To avoid this confusion, in its next case involving Maryland's public official immunity, the Court of Appeals should determine within which line of national cases Maryland's immunity lies, either the public duty doctrine or the public officer discretionary matter immunity. In the alternative, the Court of Appeals could reference the Restatement (Second) of Torts, which appears to effectively describe Maryland's public official immunity,(109) as the statement of the scope of immunity in Maryland:
(1) Except as provided in this Section a public officer is not immune from tort liability.
(2) A public officer acting within the general scope of his authority is immune from tort liability for an act or omission involving the exercise of a judicial or legislative function.
(3) A public officer acting within the general scope of his authority is not subject to tort liability for an administrative act or omission if
(a) he is immune because engaged in the exercise of a discretionary function,
(b) he is privileged and does not exceed or abuse the privilege, or
(c) his conduct was not tortious because he was not negligent in the performance of his responsibility.
Restatement (Second) of Torts § 895D, Public Officers.
Should Maryland adopt this section of the Restatement (Second) of Torts, law enforcement officers engaged in the discretionary functions which the Court of Appeals has determined falls within the public official immunity would have the equivalent immunity described in § 895D(3)(a).
One benefit should Maryland courts adopt § 895D is that it would provide all parties with a definitive explanation of the immunity afforded to law enforcement officers, thereby improving the predictability of court rulings and conserving judicial resources by preventing the filing of unnecessary liability suits. Furthermore, the commentary of the provides guidance to courts on the construction and operation of the Restatement (Second) of Torts immunity described in § 895D.(110) In addition, the limited caselaw available from Maryland cases regarding the immunity of law enforcement officers for failure to enforce the law would be augmented to include cases from other states that have also adopted the § 895D formulation of the immunity of public officers.
Maryland plaintiffs have challenged the current application of the public official immunity of state law enforcement officers, using as examples cases from states that have limited their police immunity.(111) Annotations(112) and reference materials(113) are now also available to aid plaintiffs in attacking a defense of public official immunity. As a result of these challenges, examples of courts providing immunity to law enforcement officers for the failure to perform acts that later result in the death or injury of third parties can provide the public with a basis for urging legislative action. Two common situations where police officers have been found, at least in the recent past, to be reluctant in enforcing the law include cases involving domestic violence and the detention of intoxicated drivers.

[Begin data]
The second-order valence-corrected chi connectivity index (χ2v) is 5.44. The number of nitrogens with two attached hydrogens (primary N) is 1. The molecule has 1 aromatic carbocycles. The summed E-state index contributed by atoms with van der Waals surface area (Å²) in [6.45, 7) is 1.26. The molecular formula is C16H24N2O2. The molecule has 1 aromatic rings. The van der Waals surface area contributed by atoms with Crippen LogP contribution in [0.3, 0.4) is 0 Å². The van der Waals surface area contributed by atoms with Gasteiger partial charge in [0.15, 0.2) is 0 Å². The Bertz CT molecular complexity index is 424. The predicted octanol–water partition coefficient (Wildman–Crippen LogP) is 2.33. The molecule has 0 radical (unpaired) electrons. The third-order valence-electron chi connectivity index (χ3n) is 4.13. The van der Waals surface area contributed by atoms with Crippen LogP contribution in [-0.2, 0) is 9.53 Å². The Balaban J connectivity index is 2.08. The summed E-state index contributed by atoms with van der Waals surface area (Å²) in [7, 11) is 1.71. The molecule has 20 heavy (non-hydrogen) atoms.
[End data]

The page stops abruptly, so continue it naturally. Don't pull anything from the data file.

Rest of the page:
One method that has been used to overcome the failure of law enforcement officers to enforce the law in certain situations has been to revise the law to remove the discretion of the police in enforcement of the statute.(114)
For example, historically, there has been a general reluctance on the part of police to make an arrest in domestic violence cases. Traditionally, police only served as mediators, and were reluctant to become involved because of society's views towards women, the family, and marital privacy rights.(115) This reluctance has continued despite studies that have shown that arrest is the best police intervention available to deter future domestic violence.(116) Action by the police is often needed because the victim of domestic violence often lacks the strength, courage, or support to file or pursue criminal charges.(117) Yet, even when there is no judicial sanction for domestic violence, the very act of arrest alone, even without assistance of the victim, typically results in low recidivism.(118)
To counter the reluctance of police to become involved in domestic violence cases, Maryland in 1986 enacted legislation to allow for the warrantless arrest of an abuser.(119) The Maryland statute gives police officer the discretion to arrest a suspected abuser without a warrant if there is evidence of physical injury to the spouse or other person residing with the abuser and further injuries may result.(120) In addition, the victim of domestic violence may request police assistance (actually protection) in removing personal property or clothing for the victim or for children from the family home.(121) When so requested, Maryland statutes require a police officer to assist in the removal of these items.(122) Since the statute text indicates that this activity is not discretionary, the statute provides for immunity of the law enforcement officer from any civil liability for responding to such a request if the law enforcement officer acts in good faith and in a reasonable manner.(123) Other states also follow this pattern in providing for warrantless arrest of the abuser at the discretion of the responding law enforcement officer.(124)
In many states, giving police the sole discretion as to whether to arrest a suspected abuser has not been found sufficiently effective in increasing the arrest rate.(125) In these states, statutes have been changed to eliminate the discretion of the police office and to require arrest of an alleged abuser when certain criteria are met.(126) In others, such as California, statutes have been revised to require each law enforcement agency to develop written policies that encourage arrests if there is probable cause that a domestic violence statute has been violated and that require mandatory arrest if a protective order has been violated.(127)